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Um… how can we reduce ums in our speech?

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Expert
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As instructors, almost all of us are public speakers. We pay a lot of attention to our content, but how much do we pay attention to how we are presenting our content?

Um, if we, um, had as many ums in our written work as we sometimes, um, have in our speech, our writing would, um, be difficult to read. The occasional um is not a problem. In fact, the occasional um works as an attention-getting signal telling us something important is coming. Having ums sprinkled throughout can improve memory for your content (Fraundorf & Watson, 2011). Having too many ums, though, is like highlighting every word in written text. If everything is signaled as important, then nothing is. Frequent ums can be distracting. You don’t want your listeners to start focusing on your ums and stop focusing on your message.

Reduce the ums through behavioral change

Record your next lecture, or maybe just the first 10 minutes of it. An audio recording using your phone will work. On playback, listen for your ums. How many are there? If there are just a few in that 10-minute recording, you probably don’t need to do anything differently.

If you’re hearing dozens, you may decide it's time to work on um-reduction.

When are your ums most likely to occur? At the beginning of sentences? As you switch from one topic to another? When responding to student questions? Now that you know when you are most likely to utter an um, you’ll be more likely, during your next lecture, to recognize that an um may be coming on. Your goal at this point is to pause—stop cold. Pausing will interrupt the automatic um. Savor the silence; skip the um. Then speak.

If you struggle with the silence, increasing the number of hand gestures you use also may help you decrease your ums (Christenfeld, Schachter, & Bilous, 1991). Don’t get too carried away though. Rapid, random, hand flapping would probably be just as distracting.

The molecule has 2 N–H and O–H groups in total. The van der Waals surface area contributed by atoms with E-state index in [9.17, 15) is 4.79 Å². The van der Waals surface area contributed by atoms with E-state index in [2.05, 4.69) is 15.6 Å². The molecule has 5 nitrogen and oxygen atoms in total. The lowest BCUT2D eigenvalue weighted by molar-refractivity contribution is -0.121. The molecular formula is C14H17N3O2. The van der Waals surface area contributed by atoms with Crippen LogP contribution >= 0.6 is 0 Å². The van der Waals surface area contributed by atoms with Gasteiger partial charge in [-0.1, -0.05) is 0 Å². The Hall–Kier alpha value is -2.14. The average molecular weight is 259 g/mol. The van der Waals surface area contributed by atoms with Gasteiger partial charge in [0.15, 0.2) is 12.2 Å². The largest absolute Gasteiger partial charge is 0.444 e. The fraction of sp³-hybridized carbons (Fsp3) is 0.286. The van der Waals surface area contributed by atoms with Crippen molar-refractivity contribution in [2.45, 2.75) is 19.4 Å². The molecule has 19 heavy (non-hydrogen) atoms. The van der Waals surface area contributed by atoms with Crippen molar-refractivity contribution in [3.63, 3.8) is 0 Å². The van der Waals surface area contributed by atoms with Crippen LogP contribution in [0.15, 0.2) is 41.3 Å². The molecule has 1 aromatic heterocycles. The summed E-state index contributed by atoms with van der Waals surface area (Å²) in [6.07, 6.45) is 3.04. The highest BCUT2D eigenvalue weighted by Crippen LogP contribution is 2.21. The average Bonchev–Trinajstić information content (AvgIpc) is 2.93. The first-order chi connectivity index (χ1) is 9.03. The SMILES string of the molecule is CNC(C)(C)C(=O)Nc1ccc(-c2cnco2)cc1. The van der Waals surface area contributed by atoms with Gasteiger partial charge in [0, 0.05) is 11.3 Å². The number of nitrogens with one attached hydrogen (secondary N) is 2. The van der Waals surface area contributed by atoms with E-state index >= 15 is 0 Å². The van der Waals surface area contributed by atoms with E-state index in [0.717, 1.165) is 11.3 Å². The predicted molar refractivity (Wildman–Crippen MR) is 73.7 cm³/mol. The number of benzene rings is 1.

References

Christenfeld, N., Schachter, S., & Bilous, F. (1991). Filled pauses and gestures: It’s not coincidence. Journal of Psycholinguistic Research, 20(1), 1–10. https://doi.org/10.1007/BF01076916

Fraundorf, S. H., & Watson, D. G. (2011). The disfluent discourse: Effects of filled pauses on recall. Journal of Memory and Language, 65(2), 161–175. https://doi.org/10.1016/j.jml.2011.03.004

About the Author
Sue Frantz has taught psychology in community colleges since 1992, and has been at Highline College in the Seattle area since 2001. She has served on several APA boards and committees, and was proud to serve the members of the Society for the Teaching of Psychology as their 2018 president. In 2013, she was the inaugural recipient of the APA award for Excellence in the Scholarship of Teaching and Learning at a Two-Year College or Campus. She received in 2016 the highest award for the teaching of psychology--the Charles L. Brewer Distinguished Teaching of Psychology Award . She presents nationally and internationally on the topics of educational technology and the pedagogy of psychology. She is co-author with Doug Bernstein and Steve Chew of Teaching Psychology: A Step-by-Step Guide, 3rd ed.